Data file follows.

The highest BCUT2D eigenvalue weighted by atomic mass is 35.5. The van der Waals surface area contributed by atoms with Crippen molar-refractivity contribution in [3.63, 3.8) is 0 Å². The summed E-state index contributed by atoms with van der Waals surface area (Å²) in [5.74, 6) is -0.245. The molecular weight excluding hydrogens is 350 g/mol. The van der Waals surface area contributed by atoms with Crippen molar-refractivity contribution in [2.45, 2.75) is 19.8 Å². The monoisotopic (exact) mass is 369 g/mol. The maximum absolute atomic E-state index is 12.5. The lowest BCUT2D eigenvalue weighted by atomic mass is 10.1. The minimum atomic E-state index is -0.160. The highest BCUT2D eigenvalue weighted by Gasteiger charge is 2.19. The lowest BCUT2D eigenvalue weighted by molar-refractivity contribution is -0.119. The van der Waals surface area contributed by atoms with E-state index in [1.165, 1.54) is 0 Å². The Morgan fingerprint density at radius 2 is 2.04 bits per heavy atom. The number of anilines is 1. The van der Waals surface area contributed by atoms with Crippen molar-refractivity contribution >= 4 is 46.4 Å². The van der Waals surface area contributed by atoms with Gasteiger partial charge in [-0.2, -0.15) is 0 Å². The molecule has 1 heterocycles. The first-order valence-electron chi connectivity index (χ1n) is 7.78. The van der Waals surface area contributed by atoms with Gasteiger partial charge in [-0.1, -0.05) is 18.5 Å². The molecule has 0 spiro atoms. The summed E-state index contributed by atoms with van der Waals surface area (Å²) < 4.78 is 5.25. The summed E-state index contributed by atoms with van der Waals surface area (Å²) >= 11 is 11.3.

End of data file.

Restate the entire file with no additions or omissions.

The highest BCUT2D eigenvalue weighted by atomic mass is 35.5. The van der Waals surface area contributed by atoms with Crippen molar-refractivity contribution in [3.63, 3.8) is 0 Å². The summed E-state index contributed by atoms with van der Waals surface area (Å²) in [5.74, 6) is -0.245. The molecular weight excluding hydrogens is 350 g/mol. The van der Waals surface area contributed by atoms with Crippen molar-refractivity contribution in [2.45, 2.75) is 19.8 Å². The monoisotopic (exact) mass is 369 g/mol. The maximum absolute atomic E-state index is 12.5. The lowest BCUT2D eigenvalue weighted by atomic mass is 10.1. The minimum atomic E-state index is -0.160. The highest BCUT2D eigenvalue weighted by Gasteiger charge is 2.19. The lowest BCUT2D eigenvalue weighted by molar-refractivity contribution is -0.119. The van der Waals surface area contributed by atoms with E-state index in [1.165, 1.54) is 0 Å². The Morgan fingerprint density at radius 2 is 2.04 bits per heavy atom. The number of anilines is 1. The van der Waals surface area contributed by atoms with Crippen molar-refractivity contribution >= 4 is 46.4 Å². The van der Waals surface area contributed by atoms with Gasteiger partial charge in [-0.2, -0.15) is 0 Å². The molecule has 1 heterocycles. The first-order valence-electron chi connectivity index (χ1n) is 7.78. The van der Waals surface area contributed by atoms with Gasteiger partial charge in [-0.1, -0.05) is 18.5 Å². The molecule has 0 spiro atoms. The summed E-state index contributed by atoms with van der Waals surface area (Å²) < 4.78 is 5.25. The summed E-state index contributed by atoms with van der Waals surface area (Å²) >= 11 is 11.3.